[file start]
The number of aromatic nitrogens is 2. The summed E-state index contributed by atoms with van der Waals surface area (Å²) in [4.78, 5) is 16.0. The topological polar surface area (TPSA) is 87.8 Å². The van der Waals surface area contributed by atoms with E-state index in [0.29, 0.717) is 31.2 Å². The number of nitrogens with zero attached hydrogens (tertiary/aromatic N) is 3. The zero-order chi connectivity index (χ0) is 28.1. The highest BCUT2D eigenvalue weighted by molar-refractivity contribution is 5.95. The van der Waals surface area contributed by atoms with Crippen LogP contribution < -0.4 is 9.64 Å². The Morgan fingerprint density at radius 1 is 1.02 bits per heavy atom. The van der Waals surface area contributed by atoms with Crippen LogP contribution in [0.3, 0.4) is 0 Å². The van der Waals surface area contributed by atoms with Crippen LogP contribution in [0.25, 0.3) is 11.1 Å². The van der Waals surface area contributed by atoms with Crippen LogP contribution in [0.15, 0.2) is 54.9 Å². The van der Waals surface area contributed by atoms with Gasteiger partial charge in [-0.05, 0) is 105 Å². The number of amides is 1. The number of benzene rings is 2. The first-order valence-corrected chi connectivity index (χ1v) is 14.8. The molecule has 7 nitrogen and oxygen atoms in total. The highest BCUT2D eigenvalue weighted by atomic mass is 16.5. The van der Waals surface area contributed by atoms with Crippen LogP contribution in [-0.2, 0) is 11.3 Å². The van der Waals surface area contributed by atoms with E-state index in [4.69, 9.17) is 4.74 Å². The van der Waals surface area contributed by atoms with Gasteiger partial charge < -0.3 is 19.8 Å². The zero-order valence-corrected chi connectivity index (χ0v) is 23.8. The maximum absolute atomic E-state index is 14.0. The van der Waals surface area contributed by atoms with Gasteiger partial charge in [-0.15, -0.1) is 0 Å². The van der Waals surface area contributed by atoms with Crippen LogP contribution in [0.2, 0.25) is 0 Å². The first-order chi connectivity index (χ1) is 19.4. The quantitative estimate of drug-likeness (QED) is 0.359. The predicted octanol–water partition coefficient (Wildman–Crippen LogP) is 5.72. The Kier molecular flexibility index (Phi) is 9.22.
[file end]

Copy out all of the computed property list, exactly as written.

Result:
The number of aromatic nitrogens is 2. The summed E-state index contributed by atoms with van der Waals surface area (Å²) in [4.78, 5) is 16.0. The topological polar surface area (TPSA) is 87.8 Å². The van der Waals surface area contributed by atoms with E-state index in [0.29, 0.717) is 31.2 Å². The number of nitrogens with zero attached hydrogens (tertiary/aromatic N) is 3. The zero-order chi connectivity index (χ0) is 28.1. The highest BCUT2D eigenvalue weighted by molar-refractivity contribution is 5.95. The van der Waals surface area contributed by atoms with Crippen LogP contribution < -0.4 is 9.64 Å². The Morgan fingerprint density at radius 1 is 1.02 bits per heavy atom. The van der Waals surface area contributed by atoms with Crippen LogP contribution in [0.3, 0.4) is 0 Å². The van der Waals surface area contributed by atoms with Crippen LogP contribution in [0.25, 0.3) is 11.1 Å². The van der Waals surface area contributed by atoms with Crippen LogP contribution in [0.15, 0.2) is 54.9 Å². The van der Waals surface area contributed by atoms with Gasteiger partial charge in [-0.05, 0) is 105 Å². The number of amides is 1. The number of benzene rings is 2. The first-order valence-corrected chi connectivity index (χ1v) is 14.8. The molecule has 7 nitrogen and oxygen atoms in total. The highest BCUT2D eigenvalue weighted by atomic mass is 16.5. The van der Waals surface area contributed by atoms with Crippen LogP contribution in [-0.2, 0) is 11.3 Å². The van der Waals surface area contributed by atoms with E-state index in [4.69, 9.17) is 4.74 Å². The van der Waals surface area contributed by atoms with Gasteiger partial charge < -0.3 is 19.8 Å². The zero-order valence-corrected chi connectivity index (χ0v) is 23.8. The maximum absolute atomic E-state index is 14.0. The van der Waals surface area contributed by atoms with Gasteiger partial charge in [-0.15, -0.1) is 0 Å². The van der Waals surface area contributed by atoms with Crippen LogP contribution in [0.2, 0.25) is 0 Å². The first-order chi connectivity index (χ1) is 19.4. The quantitative estimate of drug-likeness (QED) is 0.359. The predicted octanol–water partition coefficient (Wildman–Crippen LogP) is 5.72. The Kier molecular flexibility index (Phi) is 9.22.